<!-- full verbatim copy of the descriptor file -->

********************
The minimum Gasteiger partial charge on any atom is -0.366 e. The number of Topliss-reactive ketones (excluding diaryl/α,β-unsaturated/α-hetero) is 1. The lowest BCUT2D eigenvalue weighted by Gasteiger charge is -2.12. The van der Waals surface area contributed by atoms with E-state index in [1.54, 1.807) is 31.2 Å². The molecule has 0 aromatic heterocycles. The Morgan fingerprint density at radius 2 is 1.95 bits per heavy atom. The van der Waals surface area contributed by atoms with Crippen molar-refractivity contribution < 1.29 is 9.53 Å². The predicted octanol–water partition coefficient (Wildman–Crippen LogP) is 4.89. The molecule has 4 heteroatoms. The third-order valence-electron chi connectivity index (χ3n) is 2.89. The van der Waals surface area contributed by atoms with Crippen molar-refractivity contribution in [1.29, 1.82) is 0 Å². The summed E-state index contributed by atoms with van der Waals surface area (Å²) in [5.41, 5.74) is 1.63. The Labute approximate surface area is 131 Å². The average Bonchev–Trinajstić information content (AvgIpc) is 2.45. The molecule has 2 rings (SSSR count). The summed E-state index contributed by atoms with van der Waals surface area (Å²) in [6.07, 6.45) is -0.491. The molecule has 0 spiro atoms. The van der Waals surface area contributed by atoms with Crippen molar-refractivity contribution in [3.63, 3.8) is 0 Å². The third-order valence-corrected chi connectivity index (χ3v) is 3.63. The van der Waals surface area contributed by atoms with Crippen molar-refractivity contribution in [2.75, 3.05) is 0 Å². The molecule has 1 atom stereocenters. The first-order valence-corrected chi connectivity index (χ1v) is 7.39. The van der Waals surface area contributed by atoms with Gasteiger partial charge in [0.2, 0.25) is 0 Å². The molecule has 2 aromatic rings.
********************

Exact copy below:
The minimum Gasteiger partial charge on any atom is -0.366 e. The number of Topliss-reactive ketones (excluding diaryl/α,β-unsaturated/α-hetero) is 1. The lowest BCUT2D eigenvalue weighted by Gasteiger charge is -2.12. The van der Waals surface area contributed by atoms with E-state index in [1.54, 1.807) is 31.2 Å². The molecule has 0 aromatic heterocycles. The Morgan fingerprint density at radius 2 is 1.95 bits per heavy atom. The van der Waals surface area contributed by atoms with Crippen molar-refractivity contribution < 1.29 is 9.53 Å². The predicted octanol–water partition coefficient (Wildman–Crippen LogP) is 4.89. The molecule has 4 heteroatoms. The third-order valence-electron chi connectivity index (χ3n) is 2.89. The van der Waals surface area contributed by atoms with Crippen molar-refractivity contribution in [1.29, 1.82) is 0 Å². The summed E-state index contributed by atoms with van der Waals surface area (Å²) in [5.41, 5.74) is 1.63. The Labute approximate surface area is 131 Å². The average Bonchev–Trinajstić information content (AvgIpc) is 2.45. The molecule has 2 rings (SSSR count). The summed E-state index contributed by atoms with van der Waals surface area (Å²) in [6.07, 6.45) is -0.491. The molecule has 0 spiro atoms. The van der Waals surface area contributed by atoms with Crippen molar-refractivity contribution in [3.63, 3.8) is 0 Å². The third-order valence-corrected chi connectivity index (χ3v) is 3.63. The van der Waals surface area contributed by atoms with Crippen molar-refractivity contribution in [2.75, 3.05) is 0 Å². The molecule has 1 atom stereocenters. The first-order valence-corrected chi connectivity index (χ1v) is 7.39. The van der Waals surface area contributed by atoms with Gasteiger partial charge in [0.2, 0.25) is 0 Å². The molecule has 2 aromatic rings.